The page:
Solar Roof Pod
One of the first lessons you learn in a big city is the concept of “space”, rather, too little of it. While our country cousins may learn about the cycles of the moon and that those three stars in a line make up Orion’s belt, those of us who live in a dense, high-rise metropolis learn how to make the most of a shoe-box sized apartment and covet having doors to our bedrooms.
This lack of urban space has lead to The City College of New York Team’s concept for the 2011 U.S. Department of Energy Solar Decathlon. The international competition challenges 20 college teams from New Zealand, Belgium, Canada and China as well as across the United States to take on issues of creating solar-powered homes. Aside from the problems the teams already face, Team New York (one of two New York City teams, the other being a collaboration between the New School Parsons School of Architecture and Stevens Institute of Technology) has a unique problem: there just aren’t enough places to build homes here that will receive enough sunlight.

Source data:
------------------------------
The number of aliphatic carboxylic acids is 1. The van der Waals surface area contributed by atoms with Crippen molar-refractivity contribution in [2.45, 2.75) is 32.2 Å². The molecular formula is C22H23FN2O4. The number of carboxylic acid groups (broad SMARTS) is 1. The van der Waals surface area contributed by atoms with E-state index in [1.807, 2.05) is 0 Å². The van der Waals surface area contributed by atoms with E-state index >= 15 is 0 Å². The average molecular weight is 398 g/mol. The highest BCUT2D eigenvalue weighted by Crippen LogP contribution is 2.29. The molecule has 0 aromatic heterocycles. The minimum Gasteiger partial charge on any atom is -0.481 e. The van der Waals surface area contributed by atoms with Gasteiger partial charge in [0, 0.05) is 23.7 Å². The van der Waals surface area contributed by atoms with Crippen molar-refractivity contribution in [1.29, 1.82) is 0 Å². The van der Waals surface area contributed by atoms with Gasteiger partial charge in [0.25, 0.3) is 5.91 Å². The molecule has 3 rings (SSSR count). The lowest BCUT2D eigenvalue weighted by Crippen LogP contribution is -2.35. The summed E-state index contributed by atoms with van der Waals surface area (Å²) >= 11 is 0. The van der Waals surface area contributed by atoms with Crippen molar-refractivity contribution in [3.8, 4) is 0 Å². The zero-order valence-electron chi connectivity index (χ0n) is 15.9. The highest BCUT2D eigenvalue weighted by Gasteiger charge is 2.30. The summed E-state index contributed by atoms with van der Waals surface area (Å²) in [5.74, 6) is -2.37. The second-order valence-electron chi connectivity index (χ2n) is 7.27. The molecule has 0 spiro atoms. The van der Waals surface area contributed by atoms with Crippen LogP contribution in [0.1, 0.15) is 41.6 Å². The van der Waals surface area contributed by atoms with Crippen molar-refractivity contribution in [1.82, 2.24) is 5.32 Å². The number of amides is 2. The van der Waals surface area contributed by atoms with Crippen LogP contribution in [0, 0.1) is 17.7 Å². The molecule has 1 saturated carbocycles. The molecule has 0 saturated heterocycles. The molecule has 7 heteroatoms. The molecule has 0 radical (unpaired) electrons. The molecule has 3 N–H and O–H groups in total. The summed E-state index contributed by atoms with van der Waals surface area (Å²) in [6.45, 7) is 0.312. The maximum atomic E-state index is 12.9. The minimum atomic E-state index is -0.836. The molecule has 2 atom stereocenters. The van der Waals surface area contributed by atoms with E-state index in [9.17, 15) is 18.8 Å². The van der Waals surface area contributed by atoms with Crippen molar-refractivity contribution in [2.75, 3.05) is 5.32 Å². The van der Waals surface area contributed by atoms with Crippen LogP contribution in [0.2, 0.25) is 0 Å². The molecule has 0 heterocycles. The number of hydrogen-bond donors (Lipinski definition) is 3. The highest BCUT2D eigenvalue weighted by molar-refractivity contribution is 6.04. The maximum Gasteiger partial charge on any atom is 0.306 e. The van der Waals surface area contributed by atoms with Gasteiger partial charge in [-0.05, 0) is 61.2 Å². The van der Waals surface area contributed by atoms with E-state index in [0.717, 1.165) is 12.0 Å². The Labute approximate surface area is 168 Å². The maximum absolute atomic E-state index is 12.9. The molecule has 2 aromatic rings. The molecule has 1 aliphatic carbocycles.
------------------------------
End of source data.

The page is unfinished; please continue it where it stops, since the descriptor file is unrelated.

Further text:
Or are there? As one Team New York member states on their website (ccnysolardecathlon.com): “Our most wasted resource is the sun and our most wasted space is our rooftops.” Their entry, “The Solar Roof Pod,” takes advantage of these oft-ignored spaces by creating modular dwellings out of lightweight renewable materials, and addresses New York City’s 2030 sustainable agenda. What could be better than being sustainable while taking advantage of the best piece of real-estate New York has to offer? Where else can you imagine building a house that can be transported via staircase or elevator to the roof and assembled on site? And at 746-square feet, it’s bigger than the place many of us are living in at the moment.
Look for this solar shoe box in the sky, and the other competitor prototypes on display, from September 23 to October 2, at the Solar Decathlon, in Washington, D.C.’s National Mall West Potomac Park.